A Calgary cheerleading group says the sport is finally get the recognition it deserves as a regional competition gets underway this weekend.

Jodi Poirier, who started Calgary Stars Gymnastics & Cheerleading Centre about 15 years ago, says the fact that cheerleading was recently recognized by the International Olympic Committee is a big deal.

"It is a fabulous step for us," Poirier told The Homestretch on Friday.

"We are being recognized as a sport which in some cases, we haven't been. It opens up a whole other world for us, a whole other opportunity."

Battle of Champions starts Saturday

One of those opportunities is a two-day competition in Calgary that starts Saturday. The Pacific All-Star Championship Battle of Champions is expected to draw hundreds of competitors and fans.

"It's a great opportunity to see what the sport of cheerleading is all about," Poirier said.

"Our club itself usually travels to competitions so this is a great opportunity for our friends and family to come out to see what the teams can do and see all these kids' hard work."

Poirier's 13-year-old daughter Faith found her love for the sport about six years ago.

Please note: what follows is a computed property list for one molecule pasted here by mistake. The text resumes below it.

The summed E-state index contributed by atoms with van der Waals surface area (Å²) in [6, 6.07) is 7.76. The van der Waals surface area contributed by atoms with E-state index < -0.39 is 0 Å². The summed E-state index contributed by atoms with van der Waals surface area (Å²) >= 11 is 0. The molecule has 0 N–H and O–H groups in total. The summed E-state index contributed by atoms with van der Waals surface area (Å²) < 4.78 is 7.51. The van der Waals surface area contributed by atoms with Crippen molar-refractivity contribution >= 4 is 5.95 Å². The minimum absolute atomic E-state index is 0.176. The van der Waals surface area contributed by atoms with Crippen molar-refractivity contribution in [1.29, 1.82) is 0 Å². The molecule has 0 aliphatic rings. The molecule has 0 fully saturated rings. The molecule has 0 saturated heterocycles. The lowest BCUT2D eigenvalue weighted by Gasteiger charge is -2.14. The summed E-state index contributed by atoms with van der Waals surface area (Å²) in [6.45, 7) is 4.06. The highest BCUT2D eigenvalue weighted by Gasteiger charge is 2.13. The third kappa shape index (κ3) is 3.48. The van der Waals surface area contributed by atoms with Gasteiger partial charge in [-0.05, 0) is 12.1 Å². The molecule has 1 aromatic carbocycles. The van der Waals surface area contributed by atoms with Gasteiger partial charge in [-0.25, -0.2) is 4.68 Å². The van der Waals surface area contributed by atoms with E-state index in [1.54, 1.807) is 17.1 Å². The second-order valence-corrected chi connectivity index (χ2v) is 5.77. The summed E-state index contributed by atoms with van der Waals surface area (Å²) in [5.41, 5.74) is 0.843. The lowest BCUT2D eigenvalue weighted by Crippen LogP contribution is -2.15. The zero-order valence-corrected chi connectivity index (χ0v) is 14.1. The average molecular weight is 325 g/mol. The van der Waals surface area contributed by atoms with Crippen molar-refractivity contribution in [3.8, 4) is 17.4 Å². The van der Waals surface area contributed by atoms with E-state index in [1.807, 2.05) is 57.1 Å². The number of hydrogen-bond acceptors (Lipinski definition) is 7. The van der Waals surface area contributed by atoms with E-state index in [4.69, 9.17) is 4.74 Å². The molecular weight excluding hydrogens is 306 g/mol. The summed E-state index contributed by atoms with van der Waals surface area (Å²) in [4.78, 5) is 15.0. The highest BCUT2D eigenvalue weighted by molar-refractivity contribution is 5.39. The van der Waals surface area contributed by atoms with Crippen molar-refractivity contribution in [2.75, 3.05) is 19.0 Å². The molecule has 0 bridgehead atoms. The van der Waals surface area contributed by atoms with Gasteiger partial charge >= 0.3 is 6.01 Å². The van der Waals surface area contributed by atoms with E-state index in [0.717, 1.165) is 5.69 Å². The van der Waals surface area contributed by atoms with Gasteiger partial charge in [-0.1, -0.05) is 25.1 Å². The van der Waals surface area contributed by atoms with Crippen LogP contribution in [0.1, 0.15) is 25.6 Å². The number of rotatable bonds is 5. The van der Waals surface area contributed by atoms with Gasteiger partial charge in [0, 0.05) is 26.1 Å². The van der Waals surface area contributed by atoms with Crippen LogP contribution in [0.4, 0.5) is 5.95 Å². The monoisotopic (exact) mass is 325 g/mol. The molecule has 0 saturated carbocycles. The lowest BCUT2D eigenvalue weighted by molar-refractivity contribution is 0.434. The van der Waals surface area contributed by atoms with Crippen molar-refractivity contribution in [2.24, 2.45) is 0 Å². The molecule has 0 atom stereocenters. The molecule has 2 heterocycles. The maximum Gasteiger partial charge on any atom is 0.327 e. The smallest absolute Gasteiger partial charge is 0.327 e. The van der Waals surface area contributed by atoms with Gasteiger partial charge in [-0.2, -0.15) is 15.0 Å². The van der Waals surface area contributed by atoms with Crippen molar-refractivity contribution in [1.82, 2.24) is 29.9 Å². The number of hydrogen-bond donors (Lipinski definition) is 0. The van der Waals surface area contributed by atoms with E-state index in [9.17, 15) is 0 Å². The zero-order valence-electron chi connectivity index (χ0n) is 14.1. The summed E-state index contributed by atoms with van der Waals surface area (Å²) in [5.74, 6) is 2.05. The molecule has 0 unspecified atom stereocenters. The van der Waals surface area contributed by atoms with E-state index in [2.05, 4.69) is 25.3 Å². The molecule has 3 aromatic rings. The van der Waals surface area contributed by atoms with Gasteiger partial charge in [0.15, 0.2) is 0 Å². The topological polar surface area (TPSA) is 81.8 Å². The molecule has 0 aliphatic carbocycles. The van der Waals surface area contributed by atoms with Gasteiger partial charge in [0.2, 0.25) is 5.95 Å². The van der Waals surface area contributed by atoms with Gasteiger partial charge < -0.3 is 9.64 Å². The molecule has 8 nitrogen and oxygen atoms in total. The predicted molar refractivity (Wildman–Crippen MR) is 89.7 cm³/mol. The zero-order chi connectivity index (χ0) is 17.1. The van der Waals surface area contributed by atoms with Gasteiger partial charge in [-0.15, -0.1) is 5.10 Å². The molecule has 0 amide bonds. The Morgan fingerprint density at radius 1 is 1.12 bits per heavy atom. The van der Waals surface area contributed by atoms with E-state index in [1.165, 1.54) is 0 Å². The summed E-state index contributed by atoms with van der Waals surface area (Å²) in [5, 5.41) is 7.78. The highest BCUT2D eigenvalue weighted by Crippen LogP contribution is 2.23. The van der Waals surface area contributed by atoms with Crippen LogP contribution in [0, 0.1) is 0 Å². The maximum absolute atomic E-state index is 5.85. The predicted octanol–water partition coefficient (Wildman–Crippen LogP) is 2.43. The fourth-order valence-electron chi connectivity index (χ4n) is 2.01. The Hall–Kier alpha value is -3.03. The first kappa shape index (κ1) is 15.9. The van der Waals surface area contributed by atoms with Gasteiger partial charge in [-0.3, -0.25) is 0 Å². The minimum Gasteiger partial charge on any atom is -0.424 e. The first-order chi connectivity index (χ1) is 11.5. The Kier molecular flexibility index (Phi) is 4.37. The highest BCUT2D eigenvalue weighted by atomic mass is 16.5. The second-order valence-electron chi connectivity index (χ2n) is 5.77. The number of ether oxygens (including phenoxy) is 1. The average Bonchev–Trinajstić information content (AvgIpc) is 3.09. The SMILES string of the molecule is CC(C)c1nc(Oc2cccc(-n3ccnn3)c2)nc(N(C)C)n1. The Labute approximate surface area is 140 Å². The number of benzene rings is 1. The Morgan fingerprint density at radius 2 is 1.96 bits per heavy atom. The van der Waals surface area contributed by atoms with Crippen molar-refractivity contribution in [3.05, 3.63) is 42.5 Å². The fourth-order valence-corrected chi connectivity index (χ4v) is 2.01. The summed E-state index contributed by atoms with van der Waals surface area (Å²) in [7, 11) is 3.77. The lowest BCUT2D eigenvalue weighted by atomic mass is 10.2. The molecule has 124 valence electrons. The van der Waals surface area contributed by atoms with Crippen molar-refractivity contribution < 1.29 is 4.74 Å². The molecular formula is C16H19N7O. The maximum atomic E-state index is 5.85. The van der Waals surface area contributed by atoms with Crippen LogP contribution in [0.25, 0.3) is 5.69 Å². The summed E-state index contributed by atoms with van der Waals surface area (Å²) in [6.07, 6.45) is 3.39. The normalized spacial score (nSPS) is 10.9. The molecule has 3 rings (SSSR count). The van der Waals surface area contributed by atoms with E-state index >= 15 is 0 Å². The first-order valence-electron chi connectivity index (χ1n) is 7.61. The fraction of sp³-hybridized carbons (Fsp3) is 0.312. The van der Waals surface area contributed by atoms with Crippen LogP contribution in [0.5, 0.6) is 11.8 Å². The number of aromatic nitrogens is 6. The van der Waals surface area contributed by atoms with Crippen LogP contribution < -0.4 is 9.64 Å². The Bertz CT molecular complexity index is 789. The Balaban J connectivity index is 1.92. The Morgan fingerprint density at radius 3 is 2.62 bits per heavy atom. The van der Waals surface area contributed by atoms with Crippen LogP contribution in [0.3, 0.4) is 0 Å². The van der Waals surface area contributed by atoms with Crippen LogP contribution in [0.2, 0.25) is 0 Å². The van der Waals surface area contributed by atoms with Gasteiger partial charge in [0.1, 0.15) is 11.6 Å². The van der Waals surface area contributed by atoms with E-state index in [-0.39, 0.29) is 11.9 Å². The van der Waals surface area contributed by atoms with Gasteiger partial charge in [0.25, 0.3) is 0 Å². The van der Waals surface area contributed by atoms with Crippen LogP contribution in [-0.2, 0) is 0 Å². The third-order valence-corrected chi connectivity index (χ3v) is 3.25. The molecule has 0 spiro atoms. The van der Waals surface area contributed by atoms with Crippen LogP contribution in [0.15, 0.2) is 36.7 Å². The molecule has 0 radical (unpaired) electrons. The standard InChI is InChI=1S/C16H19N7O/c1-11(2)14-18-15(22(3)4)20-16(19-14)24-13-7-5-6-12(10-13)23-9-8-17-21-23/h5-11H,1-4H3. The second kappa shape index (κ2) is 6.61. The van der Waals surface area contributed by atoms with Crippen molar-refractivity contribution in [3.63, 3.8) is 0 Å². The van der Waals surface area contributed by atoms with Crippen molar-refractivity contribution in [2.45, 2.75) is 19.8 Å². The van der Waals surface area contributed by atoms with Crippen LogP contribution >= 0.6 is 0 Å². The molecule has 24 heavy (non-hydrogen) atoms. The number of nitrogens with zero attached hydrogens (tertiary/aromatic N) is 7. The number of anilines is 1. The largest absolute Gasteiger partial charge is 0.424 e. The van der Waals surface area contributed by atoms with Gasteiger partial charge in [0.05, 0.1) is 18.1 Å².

'I don't just want to go, I want to win it'

"When I was little, I would always watch cheerleading because my mom was a coach. I would always watch it and be like, 'I want to do that.' When I got old enough I tried out for the team and I made it," Faith said.

And she's playing for keeps.

"I want to make it to worlds, which is like our Olympics. That is like every cheerleader's goal in their cheer career. I don't just want to go, I want to win it."

Faith Poirier

Faith Poirier can't wait for a huge cheerleading competition in Calgary that starts Saturday. (David Bell/CBC)

Faith trains five days a week for two hours at a time.

"I feel really good about it," she said.

"Now cheerleaders can go to the Olympics, well, almost."

Open to all

Jodi says it's a lot of work, but it comes with rewards.

"It is extremely athletic. These kids condition, they stretch. They give up an awful lot in their life as well as the families do. We ask them to commit to a full year so it is their focus other than school."

It's also open to everyone, she says.

"I coach a group of young athletes from ages eight to 11 and we have four boys on our team. They are power houses, we need them. It is pretty incredible to see a sport that allows the two genders to come together and work as a team," Jodi said.

She says her group has grown a lot since it began.

"We started 15 years ago, about that, with six athletes, four of them were sisters and we are now well over 200 athletes."

The Battle of Champions gets underway Saturday.

With files from The Homestretch